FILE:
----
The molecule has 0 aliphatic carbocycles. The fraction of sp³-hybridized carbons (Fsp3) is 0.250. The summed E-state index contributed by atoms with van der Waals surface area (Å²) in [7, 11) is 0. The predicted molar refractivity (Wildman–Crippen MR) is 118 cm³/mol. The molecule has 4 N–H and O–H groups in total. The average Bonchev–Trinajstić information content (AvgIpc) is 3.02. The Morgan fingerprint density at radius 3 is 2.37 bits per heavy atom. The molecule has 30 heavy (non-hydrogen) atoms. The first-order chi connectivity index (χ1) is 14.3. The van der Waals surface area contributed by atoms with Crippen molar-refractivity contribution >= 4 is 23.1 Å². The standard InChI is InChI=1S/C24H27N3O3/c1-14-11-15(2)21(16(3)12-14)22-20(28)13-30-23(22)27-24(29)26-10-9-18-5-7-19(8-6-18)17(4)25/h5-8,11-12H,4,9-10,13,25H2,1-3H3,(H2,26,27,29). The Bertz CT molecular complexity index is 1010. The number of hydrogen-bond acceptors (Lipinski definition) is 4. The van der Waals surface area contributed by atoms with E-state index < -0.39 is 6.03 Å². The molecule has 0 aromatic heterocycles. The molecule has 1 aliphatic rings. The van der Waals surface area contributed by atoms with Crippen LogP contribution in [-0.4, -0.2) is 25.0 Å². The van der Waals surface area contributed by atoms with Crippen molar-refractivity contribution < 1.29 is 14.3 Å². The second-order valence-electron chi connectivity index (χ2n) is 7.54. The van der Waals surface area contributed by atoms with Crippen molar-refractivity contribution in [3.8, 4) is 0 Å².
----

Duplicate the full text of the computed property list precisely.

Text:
The molecule has 0 aliphatic carbocycles. The fraction of sp³-hybridized carbons (Fsp3) is 0.250. The summed E-state index contributed by atoms with van der Waals surface area (Å²) in [7, 11) is 0. The predicted molar refractivity (Wildman–Crippen MR) is 118 cm³/mol. The molecule has 4 N–H and O–H groups in total. The average Bonchev–Trinajstić information content (AvgIpc) is 3.02. The Morgan fingerprint density at radius 3 is 2.37 bits per heavy atom. The molecule has 30 heavy (non-hydrogen) atoms. The first-order chi connectivity index (χ1) is 14.3. The van der Waals surface area contributed by atoms with Crippen molar-refractivity contribution >= 4 is 23.1 Å². The standard InChI is InChI=1S/C24H27N3O3/c1-14-11-15(2)21(16(3)12-14)22-20(28)13-30-23(22)27-24(29)26-10-9-18-5-7-19(8-6-18)17(4)25/h5-8,11-12H,4,9-10,13,25H2,1-3H3,(H2,26,27,29). The Bertz CT molecular complexity index is 1010. The number of hydrogen-bond acceptors (Lipinski definition) is 4. The van der Waals surface area contributed by atoms with E-state index < -0.39 is 6.03 Å². The molecule has 0 aromatic heterocycles. The molecule has 1 aliphatic rings. The van der Waals surface area contributed by atoms with Crippen LogP contribution in [-0.4, -0.2) is 25.0 Å². The van der Waals surface area contributed by atoms with Crippen molar-refractivity contribution < 1.29 is 14.3 Å². The second-order valence-electron chi connectivity index (χ2n) is 7.54. The van der Waals surface area contributed by atoms with Crippen molar-refractivity contribution in [3.8, 4) is 0 Å².